Lockdown violators take on farm work | Inquirer News

Lockdown violators take on farm work

/ 04:56 AM April 20, 2020

LABOR Villagers of Bued in the town of Calasiao, Pangasinan province, in a garden where violators of lockdown rules will be sent to grow vegetables. —CONTRIBUTED PHOTO BY ALIPIO SALINDONG

SAN FERNANDO, Pampanga, Philippines — Police in this Pampanga capital have found a way to make violators of the enhanced community quarantine (ECQ) productive by requiring them to plant vegetables in the city nursery as part of their punishment.

Police Col. Paul Gamido, city police chief, said they arrested 35 people on Saturday after they were found violating curfew hours, not wearing face masks or or not bringing their quarantine passes.“We made them plant `kalabasa’ (squash) and `okra’ for two to three hours,” Gamido said, adding that violators were also taught gardening methods.


He said police used to punish violators by requiring them to do exercises for a number of hours. “I think making them plant vegetables is more productive nowadays,” he said.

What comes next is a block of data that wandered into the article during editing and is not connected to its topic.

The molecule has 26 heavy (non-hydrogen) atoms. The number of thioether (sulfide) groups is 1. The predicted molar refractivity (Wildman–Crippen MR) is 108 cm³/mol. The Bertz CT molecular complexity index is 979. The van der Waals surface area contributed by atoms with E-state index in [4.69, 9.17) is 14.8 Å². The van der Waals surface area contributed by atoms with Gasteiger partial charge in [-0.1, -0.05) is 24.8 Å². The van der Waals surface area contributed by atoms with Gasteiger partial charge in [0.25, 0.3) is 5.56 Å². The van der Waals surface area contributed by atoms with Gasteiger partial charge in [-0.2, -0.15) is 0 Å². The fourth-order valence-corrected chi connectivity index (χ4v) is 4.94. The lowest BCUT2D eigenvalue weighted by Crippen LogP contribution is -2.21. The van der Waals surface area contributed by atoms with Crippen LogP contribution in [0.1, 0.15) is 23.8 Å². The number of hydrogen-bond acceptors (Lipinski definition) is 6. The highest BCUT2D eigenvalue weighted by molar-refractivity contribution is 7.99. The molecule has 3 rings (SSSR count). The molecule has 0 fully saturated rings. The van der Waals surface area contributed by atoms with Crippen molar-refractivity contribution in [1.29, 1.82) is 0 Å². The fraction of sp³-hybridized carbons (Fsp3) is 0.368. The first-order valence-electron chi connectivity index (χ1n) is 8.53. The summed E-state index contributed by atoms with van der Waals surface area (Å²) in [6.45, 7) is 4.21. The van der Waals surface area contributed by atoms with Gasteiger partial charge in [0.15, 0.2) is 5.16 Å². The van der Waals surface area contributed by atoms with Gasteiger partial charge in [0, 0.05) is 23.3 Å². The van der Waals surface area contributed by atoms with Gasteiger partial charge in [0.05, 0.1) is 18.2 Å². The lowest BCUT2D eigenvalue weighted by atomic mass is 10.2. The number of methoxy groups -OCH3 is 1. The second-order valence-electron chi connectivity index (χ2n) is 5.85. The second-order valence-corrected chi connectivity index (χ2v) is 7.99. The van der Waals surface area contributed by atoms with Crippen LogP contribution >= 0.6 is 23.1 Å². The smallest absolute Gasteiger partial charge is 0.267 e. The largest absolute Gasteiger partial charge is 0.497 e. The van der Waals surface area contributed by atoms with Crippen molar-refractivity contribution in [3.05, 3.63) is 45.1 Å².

The city nursery, established in 2016 in Barangay Lara here, has helped popularize urban gardening in 44 schools and 35 villages. It also produces ready-to-plant seedlings, which come in handy during the lockdown when vegetables are scarce or pricey, according to Cristina Sangumay, city agriculture officer.


Common gardensIn Pangasinan province, violators of the lockdown in the village of Bued, Calasiao town, were sent to the village’s common vegetable gardens.

Bued village head Carlito Dion said violators were first given lectures on obeying the rules before they were asked to choose between being sent to the police station or to work in the gardens.

“All of them (violators) preferred to plant vegetables, saying they would rather help in the barangay project,” Dion said.

Seven residents who were caught drinking despite a liquor ban in effect were asked to clear a vacant lot and plant vegetables. Another group was required to plant vegetables in schools and vacant lots.

“The empty spaces of the schools are now full of vegetables,” Dion said.

Violators are supposed to work for a week in the gardens.

“If there is one good thing that has come out of the quarantine order, it is the realization of the residents that they need to produce their own vegetables,” Dion said, adding that many now tend their own backyards.


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